A bill that would modernize the Federal Home Bank System was officially laid to rest Tuesday, but Rep. Richard H. Baker predicted the measure would be approved by Congress next year.
"I am confident that our bill will pass with overwhelming bipartisan support in the 105th Congress," the Louisiana Republican said in a statement Tuesday. An aide to Rep. Baker said time simply ran out on the Enterprise Resource Bank Act this year.
The legislation, which was introduced by Rep. Baker, was approved unanimously by House Banking's capital markets subcommittee in March. However, the Treasury Department criticized the bill as expanding the system's mission too broadly. In his statement, Rep. Baker revealed his frustration with the Treasury Department's stance.
"We made an earnest effort to resolve the remaining differences with Treasury," he said. "As a result, we believe that Congress is in the position of deciding the future mission of the bank system."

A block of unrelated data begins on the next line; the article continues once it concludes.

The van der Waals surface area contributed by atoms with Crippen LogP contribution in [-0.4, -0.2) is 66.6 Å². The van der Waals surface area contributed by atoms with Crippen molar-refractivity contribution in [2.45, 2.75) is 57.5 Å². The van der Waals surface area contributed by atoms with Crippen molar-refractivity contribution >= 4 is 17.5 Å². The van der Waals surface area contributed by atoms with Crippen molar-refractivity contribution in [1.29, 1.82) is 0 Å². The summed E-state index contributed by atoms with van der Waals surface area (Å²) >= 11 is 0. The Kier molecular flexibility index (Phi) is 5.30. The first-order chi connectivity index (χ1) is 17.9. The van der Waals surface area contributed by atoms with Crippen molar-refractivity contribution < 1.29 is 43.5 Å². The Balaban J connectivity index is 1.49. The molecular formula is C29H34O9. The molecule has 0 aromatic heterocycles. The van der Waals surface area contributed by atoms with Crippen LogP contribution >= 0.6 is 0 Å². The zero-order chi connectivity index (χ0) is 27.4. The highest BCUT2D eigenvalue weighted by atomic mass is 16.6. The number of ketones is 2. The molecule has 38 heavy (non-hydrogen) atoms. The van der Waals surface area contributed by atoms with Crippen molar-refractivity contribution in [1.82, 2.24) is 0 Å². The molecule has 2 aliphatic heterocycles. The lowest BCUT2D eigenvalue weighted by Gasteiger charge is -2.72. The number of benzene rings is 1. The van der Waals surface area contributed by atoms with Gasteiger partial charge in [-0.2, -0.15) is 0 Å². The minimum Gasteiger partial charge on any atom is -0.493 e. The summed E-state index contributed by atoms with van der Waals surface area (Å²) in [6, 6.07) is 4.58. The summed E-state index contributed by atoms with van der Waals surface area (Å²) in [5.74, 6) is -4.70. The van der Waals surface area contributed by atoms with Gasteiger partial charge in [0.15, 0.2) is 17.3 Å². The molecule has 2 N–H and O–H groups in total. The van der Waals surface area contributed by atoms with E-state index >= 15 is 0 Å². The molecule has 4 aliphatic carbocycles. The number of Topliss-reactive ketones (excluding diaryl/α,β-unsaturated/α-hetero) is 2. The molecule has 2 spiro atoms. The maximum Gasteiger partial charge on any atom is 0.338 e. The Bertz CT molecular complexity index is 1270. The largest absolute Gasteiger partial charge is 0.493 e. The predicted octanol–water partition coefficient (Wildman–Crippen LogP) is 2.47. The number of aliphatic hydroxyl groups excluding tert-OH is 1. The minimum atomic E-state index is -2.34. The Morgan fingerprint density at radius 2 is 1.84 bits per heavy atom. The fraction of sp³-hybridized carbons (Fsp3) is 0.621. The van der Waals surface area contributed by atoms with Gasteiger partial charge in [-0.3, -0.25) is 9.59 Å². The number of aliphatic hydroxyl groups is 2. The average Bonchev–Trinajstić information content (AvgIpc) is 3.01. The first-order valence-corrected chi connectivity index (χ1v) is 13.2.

Rep. Baker's bill would allow the newly named Enterprise Resource Banks to expand beyond residential lending to rural and inner-city development loans and would make membership voluntary for all institutions.
The bill also would require each district bank to pay no more than 23.7% of its net income to satisfy the obligation for interest on Resolution Funding Corp. bonds. Currently, each district bank must turn over up to 20% of its income to pay off the bond interest. If this totals less than $300 million, each Home Loan bank will be assessed for the shortfall in proportion to its advances to members insured by the thrift insurance fund.